Tokyo Astronomical Obs
Osawa Mitaka
Tokyo 181

Tanabe Hiroyoshi

Tokyo Astronomical Obs
Osawa Mitaka
Tokyo 181

Tanaka Riichiro

Fac of Education
Niigata Univ
8050 Ikarashi 2
Niigata 950 21

Tapia-Perez Santiago

Phillips Lab
Kirtland Afb NM 87117

Tavares J T l

Av dias Da Silva
173 R/c Esq
P 3000 Coimbra

Teherany D

83 Av Rey

Terebizh Valery Yu

Crimean Astrophys Obs
Ukrainian Acad Science
334413 Crimea

Terlevich Roberto Juan

Royal Greenwich Obs
Madingley Rd
Cambridge CB3 0EZ

Terzides Charalambos

Astronomy Lab
Univ Thessaloniki
GR 540 06 Thessaloniki

Thiry Yves R

Universite Paris VI
4 Pl Jussieu Tour 66
F 75230 Paris Cdx 05

Thoburn Christine

Royal Greenwich Obs
Madingley Rd
Cambridge CB3 0EZ

Trefftz Eleonore E

Musenbergstr 28b
D 81929 Muenchen

Tsao Mo

No 47 Sec 3
Hsin-i Rd
Taipei 106
China R

Tsuboi Masato

Nobeyama Radio Obs
Minamimaki Mura
Nagano 384 13

Upton E K l

Dpt Astronomy/Phys
Box 951562
Los Angeles CA 90025 1562 USA

Vigier Jean-Pierre

Institut H Poincare
11 r P/M curie
F 75005 Paris

Vladimirov Simeon

Astronomical Observ
Bulgarian Acad Sci
Box 15
BG 1309 Sofia

Wang Junjie

Beijing 100080
China PR

Waterworth Michael

School of Physics
QLD Univ of Techn
Gpo Box 2434
Brisbane QLD 4001

Weill Gilbert M

Spot Image Corp
1897 Preston White Dr
Reston VA 22091 4326

Xu Bang-Xin

Astronomy Dpt
Nanjing Univ
Nanjing 210093
China PR

Yokoyama Jun-ichi

Kyoto Univ
Uji 611

Younis Saad M

Scientific Res Council
Box 2441
Jadiriyah Baghdad

Zhanf Shouzhong

414 West 120 St
Apt 401
New York NY 10027

Zhang Er-Ho

Astronomy Dpt
Univ of Texas
Rlm 15 220
Austin TX 78712 1083



Proceedings of IAU General Assemblies and Symposia are published as a series by the IAU Publisher, i.e. by Kluwer for all meetings through 1997 and by the Astronomical Society of the Pacific for all meetings from 1998 onwards. Publishers for Proceedings of IAU Colloquia, Regional Meetings, and Co-Sponsored Meetings are chosen by the organisers.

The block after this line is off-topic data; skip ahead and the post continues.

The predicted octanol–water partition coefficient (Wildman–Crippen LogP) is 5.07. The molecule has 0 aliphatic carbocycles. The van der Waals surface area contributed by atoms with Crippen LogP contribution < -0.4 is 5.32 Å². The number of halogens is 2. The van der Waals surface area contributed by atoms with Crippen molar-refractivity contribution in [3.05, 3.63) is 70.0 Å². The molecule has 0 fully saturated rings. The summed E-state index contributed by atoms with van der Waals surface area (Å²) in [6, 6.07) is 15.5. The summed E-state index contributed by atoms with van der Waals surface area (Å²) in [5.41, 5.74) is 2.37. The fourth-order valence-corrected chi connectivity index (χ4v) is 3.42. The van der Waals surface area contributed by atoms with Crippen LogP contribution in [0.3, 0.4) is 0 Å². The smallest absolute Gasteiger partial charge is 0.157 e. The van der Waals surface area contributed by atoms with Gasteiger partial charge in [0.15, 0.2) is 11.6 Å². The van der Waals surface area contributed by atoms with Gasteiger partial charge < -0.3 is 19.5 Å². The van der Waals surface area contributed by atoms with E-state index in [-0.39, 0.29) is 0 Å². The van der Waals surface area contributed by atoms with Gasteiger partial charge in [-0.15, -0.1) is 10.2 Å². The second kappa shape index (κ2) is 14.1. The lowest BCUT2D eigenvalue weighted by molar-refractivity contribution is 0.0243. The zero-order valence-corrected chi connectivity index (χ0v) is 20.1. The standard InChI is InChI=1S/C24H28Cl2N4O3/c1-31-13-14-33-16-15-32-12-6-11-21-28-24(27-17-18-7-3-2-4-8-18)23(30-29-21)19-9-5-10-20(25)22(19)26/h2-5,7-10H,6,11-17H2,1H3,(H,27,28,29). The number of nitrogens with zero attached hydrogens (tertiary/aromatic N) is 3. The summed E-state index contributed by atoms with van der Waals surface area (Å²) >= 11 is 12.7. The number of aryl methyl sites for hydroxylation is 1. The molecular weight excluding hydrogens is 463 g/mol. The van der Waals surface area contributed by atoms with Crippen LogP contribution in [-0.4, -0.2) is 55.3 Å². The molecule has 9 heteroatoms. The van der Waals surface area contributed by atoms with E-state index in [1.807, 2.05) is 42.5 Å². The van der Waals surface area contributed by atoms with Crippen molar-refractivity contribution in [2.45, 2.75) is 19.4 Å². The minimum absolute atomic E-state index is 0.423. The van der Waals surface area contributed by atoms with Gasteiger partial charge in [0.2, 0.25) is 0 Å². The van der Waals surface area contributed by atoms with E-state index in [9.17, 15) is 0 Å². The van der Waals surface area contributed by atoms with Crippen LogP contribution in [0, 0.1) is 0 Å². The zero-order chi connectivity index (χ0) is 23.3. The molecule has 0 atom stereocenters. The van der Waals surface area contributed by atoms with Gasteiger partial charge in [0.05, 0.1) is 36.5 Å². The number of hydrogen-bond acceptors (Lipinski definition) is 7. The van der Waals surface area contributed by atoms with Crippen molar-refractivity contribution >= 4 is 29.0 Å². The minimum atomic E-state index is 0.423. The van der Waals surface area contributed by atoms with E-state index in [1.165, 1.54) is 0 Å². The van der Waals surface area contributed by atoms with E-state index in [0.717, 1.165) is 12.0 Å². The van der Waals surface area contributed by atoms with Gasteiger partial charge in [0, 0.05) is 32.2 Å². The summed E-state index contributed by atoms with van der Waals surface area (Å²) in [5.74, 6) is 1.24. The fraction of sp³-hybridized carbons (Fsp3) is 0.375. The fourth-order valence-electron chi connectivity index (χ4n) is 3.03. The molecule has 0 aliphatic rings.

Lists of previous IAU meetings and their proceedings are maintained at the IAU Web site under Scientific Meetings and IAU Publications. Please report any errors or omissions to the Secretariat. Especially, our information on some early Colloquia is still incomplete, and we would appreciate any additional information that may enable us to complete it. Moreover, while the Secretariat has a complete set of Symposium volumes, our collection of Colloquium proceedings is seriously incomplete. The missing volumes will be identified in the list posted on the Web, and we shall be most grateful to readers for any donations of missing books.

The Highlights of Astronomy, Vol 11A+B and IAU Transactions Vol. XXIIIB are now in print; the former should appear by the end of 1998.

Since IB 82, the following Proceedings of IAU sponsored meetings have appeared:

14.1. IAU Symposia (All Kluwer Academic Publishers)

181 Sounding Solar and Stellar Interiors